With writer/director Declan O’Brien’s Joy Ride 3: Road Kill releasing to DVD and Blu-ray this Tuesday, June 17th, here’s additional coverage stemming from our set visit last summer to the same in Winnipeg, Canada.
Written and directed by O'Brien, whose previous horror entries include the Twentieth Century Fox Home Entertainment features Wrong Turn 3, Wrong Turn 4 and Wrong Turn 5 (as well as Syfy's Sharktopus), Joy Ride 3: Road Kill (review) originated with the 2001 Paul Walker-starring, J.J. Abrams-co-scripted film Joy Ride.
Produced by Kim Todd, this installment (which melds the worlds of tuner car racing and road-trip horror) stars Ken Kirzinger (Freddy vs. Jason) as the project's villainous truck driver 'Rusty Nail.’
Joining him are Kirsten Prout (The Twilight Saga: Eclipse) as tuner-car girl ‘Jewel McCaul,’ Jesse Hutch (Freddy vs. Jason) as racer ‘Jordan Wells,’ Benjamin Hollingsworth (of the television series “Cult”) as mechanic ‘Mickey Cole,’ Gianpaolo Venuta (of the series “Being Human”) as ‘Austin Moore,’ Jake Manly (“Hemlock Grove”) as ‘Bobby Crow,’ Leela Savasta (2006’s Black Christmas) as ‘Alisa Rosado,’ Dean Armstrong (Wrong Turn 4: Bloody Beginnings) as ‘Officer Williams,’ Sarah Mitch as ‘Candy,’ and J. Adam Brown as ‘Rob,’ among others.
Touching down in Winnipeg last summer, we joined the cast and crew for Days 13 and 14, which featured two evenings of practical effects-heavy night shoots outside the city. In addition to witnessing some rather gruesome gags involving vehicular-inspired mutilation (courtesy of FX artist Cameron Patterson and crew), we chatted with Canadian actress Prout, who stated of her attachment to Joy Ride 3 and her character of ‘Jewel,’ “I read the script and thought it was badass. My character is kind of the ‘cheerleader’ of the (Jordan Wells) racing team, and I think Gianpaolo (Venuta) and I provide a bit of the comedic relief in the film, which I don’t think was intentional, but sometimes you have a funny chemistry with (another actor).”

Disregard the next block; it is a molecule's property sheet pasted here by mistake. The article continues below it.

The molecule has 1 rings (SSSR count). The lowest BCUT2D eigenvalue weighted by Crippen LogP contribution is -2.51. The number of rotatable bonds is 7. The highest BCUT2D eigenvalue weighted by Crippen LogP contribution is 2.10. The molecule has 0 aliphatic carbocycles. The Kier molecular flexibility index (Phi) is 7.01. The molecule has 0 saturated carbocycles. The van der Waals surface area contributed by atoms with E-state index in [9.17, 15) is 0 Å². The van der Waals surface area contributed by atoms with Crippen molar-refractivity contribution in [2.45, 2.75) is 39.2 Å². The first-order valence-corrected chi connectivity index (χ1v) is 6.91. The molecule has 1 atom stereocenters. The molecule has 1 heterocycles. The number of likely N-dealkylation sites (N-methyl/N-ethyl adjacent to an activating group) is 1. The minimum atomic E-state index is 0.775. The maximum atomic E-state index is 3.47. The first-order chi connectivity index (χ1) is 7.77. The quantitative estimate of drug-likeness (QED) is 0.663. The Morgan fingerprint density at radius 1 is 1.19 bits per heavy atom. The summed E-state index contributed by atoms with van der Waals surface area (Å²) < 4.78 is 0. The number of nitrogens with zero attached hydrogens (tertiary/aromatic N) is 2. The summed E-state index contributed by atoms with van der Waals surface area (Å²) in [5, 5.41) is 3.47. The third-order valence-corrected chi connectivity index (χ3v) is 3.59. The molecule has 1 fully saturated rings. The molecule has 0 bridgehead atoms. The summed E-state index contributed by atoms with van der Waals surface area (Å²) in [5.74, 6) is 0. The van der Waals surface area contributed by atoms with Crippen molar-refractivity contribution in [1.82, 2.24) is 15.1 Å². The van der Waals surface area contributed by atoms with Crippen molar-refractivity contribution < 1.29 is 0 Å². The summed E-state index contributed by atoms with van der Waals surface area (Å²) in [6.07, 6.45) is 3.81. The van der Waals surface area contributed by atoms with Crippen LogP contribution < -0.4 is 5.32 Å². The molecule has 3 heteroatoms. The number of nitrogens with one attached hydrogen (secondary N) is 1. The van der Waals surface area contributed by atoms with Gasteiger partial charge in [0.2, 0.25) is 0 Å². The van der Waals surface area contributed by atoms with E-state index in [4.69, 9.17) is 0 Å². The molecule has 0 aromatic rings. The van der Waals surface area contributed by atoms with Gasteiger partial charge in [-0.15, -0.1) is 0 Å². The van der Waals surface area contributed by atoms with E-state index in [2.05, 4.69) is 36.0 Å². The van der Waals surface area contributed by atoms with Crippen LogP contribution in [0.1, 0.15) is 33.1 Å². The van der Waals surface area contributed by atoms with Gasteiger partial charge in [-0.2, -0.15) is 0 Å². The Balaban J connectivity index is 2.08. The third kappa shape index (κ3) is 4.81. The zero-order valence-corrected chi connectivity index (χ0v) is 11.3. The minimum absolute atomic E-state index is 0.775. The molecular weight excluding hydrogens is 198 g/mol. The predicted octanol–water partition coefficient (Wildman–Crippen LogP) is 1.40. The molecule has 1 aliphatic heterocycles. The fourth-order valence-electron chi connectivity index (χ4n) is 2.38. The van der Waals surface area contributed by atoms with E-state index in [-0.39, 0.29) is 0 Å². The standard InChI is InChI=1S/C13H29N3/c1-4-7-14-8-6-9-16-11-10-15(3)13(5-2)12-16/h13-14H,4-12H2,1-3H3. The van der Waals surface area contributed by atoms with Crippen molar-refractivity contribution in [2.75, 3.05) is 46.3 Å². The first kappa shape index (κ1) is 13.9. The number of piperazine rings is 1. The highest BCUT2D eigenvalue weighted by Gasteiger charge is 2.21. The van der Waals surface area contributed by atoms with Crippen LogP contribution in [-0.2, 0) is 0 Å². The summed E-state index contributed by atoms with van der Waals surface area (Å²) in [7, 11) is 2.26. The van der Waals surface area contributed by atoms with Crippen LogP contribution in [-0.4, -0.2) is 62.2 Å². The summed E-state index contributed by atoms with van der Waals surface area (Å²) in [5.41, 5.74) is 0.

“It’s safe to say that I’m a horror fan,” continued the affable and striking Prout, who previously starred in the horror flick My Super Psycho Sweet 16: Part 3 and will appear in the upcoming genre features Stalker and Captured.
“In high school my friend and I would go and dig in the 99-cent bargain bins for the worst horror movies we could find. So I would say how my love for horror started out was through comedy, which is why every time I do a horror film I try and add a little bit of humor into it, because at the end of the day the best horror films have those terrifying moments combined with unintentionally weird, gross or awkward moments, and you just have to laugh. So my love of horror films kind of grew out of a place of camp.”
With director O’Brien nearby overseeing a FX gag involving a character’s grisly demise via radiator fan to the face, “What I love doing is running around, with blood all over the place, screaming and crying and out of control,” commented Prout. “How often do you get to do that in everyday life? So it’s nice to be on a show where we can just let loose. If I can just keep working in horror films, I’d be happy. They are incredibly fun.”
Look for our exclusive video interviews with actor Kirzinger and more from the set of Joy Ride 3: Road Kill here soon, and have a look at our exclusive photo gallery here.
We’d like to thank Fox’s Conor Sellers and Trailer Park’s Cara Mandel for their assistance.
I’m not sure how I missed its initial reveal, but Crytek Austin — a new studio that’s primarily made up of ex-Vigil (Darksiders) devs — debuted their next game earlier this month, and it looks like it’ll be right up our alley. It’s called Hunt: Horrors of the Gilded Age, and it’s a horror-themed four-player co-op shooter inspired by the works of H.P. Lovecraft. It’s also free-to-play, because that market is huge.
If you’d fancy a chance to play it yourself, you can apply for the beta here.
Last week I gave you a few bands that I’d been listening to and enjoying the hell out of. For this week’s suggestions, we turn to the man who’s always been behind Bloody-Disgusting himself, Mr. Disgusting! Below are a few suggestions from Brad on what you should check out and add to your playlist. There’s some metal, some grunge, and something…else.
Get on down and start listening!
Sepultura – Chaos AD and Roots
Musician Ron Graham (aka Giallos Flame) is back with Archivio Giallo Volume Two, the second edition in the Archivio Giallo series on Giallo Disco Records. This release hearkens back to the 70′s synths and stylings of grindhouse, horror, suspense, and noir. And with titles like “13th Precinct”, “NY Ripper”, “Night Train Murders”, “Analog Screams”, and “Requiem For A Vampire”, how is this not perfect for a horror fan? Head below to hear it for yourself!